"It is inappropriate to disclose what the grand jury did or did not consider," said the e-mail. "The Orleans Parish grand jury concluded that there was insufficient evidence to indict Dr. Poe (sic) on any violations of criminal law."
But all five forensic specialists believe the medical evidence warranted a trial. All five said that the medical charts, toxicology and autopsy reports they reviewed indicate that deliberate overdoses the pain killer morphine and the sedative Versed led to the deaths of the nine patients.
"The primary and immediate cause of death for each of these patients was acute combined drug toxicity, specifically morphine and Versed," wrote Wecht. "The manner of death would be classified as homicide."
"Large doses of these drugs were present in patients and the administration of the drug was not documented," wrote James Young, the former chief coroner of the province of Ontario, Canada, who, like Wecht, once served as president of the American Academy of Forensic Sciences.
"Accidental overdoses would need to have occurred nine times between 12 noon and 3:30 p.m., all on one floor, to every patient who was left on the floor," Young wrote. " Again, it is noted that morphine was not ordered for seven of the patients and Versed was not ordered for any. Therefore it seems highly unlikely that nine patients died on the same floor on the same afternoon of accidental overdose."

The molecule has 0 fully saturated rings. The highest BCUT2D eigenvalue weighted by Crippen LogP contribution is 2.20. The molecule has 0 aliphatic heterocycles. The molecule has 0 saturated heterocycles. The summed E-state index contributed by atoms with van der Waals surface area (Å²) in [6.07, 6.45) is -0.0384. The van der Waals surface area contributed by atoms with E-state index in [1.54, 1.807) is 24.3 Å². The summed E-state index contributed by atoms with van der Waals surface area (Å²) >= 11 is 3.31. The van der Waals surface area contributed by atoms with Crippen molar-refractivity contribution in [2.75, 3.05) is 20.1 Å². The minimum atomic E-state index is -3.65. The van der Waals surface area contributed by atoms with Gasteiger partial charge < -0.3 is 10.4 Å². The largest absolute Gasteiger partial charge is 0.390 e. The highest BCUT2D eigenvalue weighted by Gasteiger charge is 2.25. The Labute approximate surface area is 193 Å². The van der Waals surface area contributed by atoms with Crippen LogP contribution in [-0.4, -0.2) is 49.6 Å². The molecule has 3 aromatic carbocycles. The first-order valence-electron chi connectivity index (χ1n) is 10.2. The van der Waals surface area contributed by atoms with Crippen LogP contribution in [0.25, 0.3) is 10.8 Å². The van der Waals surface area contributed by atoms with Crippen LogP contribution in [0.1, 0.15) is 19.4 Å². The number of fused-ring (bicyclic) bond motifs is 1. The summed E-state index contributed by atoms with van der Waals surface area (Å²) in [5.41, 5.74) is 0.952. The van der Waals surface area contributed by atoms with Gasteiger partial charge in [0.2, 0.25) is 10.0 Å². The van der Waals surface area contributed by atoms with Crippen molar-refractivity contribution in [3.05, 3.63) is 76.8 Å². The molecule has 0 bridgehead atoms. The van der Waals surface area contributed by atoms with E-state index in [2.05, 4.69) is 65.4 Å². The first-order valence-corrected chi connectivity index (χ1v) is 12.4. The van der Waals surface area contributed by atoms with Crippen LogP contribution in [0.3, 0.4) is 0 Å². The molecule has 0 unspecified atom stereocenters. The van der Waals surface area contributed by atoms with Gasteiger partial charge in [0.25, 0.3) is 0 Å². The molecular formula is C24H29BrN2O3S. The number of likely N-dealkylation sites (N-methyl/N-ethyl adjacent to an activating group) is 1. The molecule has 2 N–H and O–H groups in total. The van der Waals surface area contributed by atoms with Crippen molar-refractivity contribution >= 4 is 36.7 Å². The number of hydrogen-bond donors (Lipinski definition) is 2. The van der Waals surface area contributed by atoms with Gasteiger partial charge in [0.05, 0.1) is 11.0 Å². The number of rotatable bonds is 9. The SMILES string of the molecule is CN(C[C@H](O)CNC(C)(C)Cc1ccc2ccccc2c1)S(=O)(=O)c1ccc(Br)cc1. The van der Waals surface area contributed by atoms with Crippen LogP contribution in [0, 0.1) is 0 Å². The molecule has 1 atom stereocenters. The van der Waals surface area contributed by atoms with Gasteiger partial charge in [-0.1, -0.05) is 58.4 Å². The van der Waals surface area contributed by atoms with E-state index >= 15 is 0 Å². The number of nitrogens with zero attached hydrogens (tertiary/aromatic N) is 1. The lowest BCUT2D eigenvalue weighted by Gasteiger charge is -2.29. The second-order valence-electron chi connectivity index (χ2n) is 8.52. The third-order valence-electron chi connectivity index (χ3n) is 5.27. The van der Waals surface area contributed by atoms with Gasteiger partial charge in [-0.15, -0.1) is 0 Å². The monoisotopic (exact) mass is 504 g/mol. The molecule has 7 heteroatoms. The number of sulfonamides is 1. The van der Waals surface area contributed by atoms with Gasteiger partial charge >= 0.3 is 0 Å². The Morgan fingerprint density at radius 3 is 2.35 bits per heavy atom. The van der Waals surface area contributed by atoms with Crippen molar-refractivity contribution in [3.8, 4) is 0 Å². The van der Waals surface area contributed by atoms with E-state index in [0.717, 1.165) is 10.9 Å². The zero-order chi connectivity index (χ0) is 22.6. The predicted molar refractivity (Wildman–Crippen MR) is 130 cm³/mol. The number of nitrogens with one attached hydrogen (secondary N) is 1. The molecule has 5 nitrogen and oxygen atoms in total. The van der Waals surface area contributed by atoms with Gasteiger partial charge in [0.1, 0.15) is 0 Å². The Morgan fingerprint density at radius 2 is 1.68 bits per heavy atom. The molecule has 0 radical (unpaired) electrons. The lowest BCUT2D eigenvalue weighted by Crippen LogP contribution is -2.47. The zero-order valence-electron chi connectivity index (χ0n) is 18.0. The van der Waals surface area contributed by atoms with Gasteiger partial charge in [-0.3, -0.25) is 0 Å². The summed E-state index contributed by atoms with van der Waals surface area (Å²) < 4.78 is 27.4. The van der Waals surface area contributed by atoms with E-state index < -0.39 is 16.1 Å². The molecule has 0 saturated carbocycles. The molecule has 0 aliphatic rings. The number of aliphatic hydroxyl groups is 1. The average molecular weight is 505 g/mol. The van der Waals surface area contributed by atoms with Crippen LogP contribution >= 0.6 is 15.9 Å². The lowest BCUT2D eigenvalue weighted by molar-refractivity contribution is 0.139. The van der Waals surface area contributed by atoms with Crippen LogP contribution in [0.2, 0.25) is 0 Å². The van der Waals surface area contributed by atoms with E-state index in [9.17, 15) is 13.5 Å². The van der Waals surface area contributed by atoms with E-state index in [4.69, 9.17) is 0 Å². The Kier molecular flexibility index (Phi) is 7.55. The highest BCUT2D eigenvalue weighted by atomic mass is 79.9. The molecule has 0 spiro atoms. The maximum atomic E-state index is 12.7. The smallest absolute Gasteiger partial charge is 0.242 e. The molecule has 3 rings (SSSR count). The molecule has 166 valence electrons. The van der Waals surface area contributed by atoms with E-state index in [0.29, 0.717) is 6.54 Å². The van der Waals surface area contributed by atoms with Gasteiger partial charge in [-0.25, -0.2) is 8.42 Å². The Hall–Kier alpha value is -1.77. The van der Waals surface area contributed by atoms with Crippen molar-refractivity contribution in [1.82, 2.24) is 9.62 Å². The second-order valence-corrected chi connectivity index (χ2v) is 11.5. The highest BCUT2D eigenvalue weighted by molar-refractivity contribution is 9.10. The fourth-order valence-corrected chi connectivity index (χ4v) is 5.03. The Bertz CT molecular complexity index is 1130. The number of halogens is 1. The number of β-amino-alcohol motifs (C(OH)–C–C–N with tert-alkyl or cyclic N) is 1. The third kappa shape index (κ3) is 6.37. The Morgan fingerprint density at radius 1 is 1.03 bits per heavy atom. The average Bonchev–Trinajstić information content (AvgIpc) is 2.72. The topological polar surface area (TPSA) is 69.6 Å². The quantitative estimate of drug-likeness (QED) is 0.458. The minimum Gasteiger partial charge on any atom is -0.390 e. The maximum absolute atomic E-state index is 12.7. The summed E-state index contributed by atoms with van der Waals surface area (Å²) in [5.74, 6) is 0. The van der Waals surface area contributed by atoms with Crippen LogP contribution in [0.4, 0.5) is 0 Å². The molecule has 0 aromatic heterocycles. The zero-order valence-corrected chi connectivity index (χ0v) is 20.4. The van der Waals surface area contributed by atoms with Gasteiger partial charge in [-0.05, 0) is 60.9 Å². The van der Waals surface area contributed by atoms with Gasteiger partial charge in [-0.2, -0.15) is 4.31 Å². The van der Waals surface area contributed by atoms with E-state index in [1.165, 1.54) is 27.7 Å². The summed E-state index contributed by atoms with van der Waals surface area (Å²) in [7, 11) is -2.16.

Caplan wrote that there was no evidence any patient asked to be given assistance in dying, and no evidence that any consented to be given an overdose of medication to end their lives.
"In reviewing the facts and opinions, my conclusion is that the deaths of the nine persons at Memorial Medical Center in New Orleans are all cases of active euthanasia," Caplan wrote. "Each person died with massive doses of narcotic drugs in their bodies."
Dr. Frank Brescia, a Charleston, South Carolina, doctor specializing in palliative care, wrote that the patients were very ill and the deteriorating conditions in a hospital without air conditioning, electricity and running water contributed to the patients' declining health. Still, he wrote, those conditions did not kill them.
Brescia wrote, "I feel that the manner of death in these individuals, especially in four cases, obligates the legal process to consider them as homicides."
In fact, Brescia wrote in his report that the medical charts showed the patients were "stable, without an immediate or obvious threat of dying."
Dr. Michael Baden, a forensic pathologist from New York, also concluded that all nine patients died from drug overdoses.
"It is further my opinion that the circumstances surrounding these simultaneous deaths mandate a homicidal manner of death," Baden wrote.
Wecht was the first expert hired by Foti on the recommendation of New Orleans Parish Coroner Frank Minyard. When Jordan took over the case, he ordered Minyard to hire additional experts. Caplan was asked to review the work of Baden, Brescia, Wecht and Young.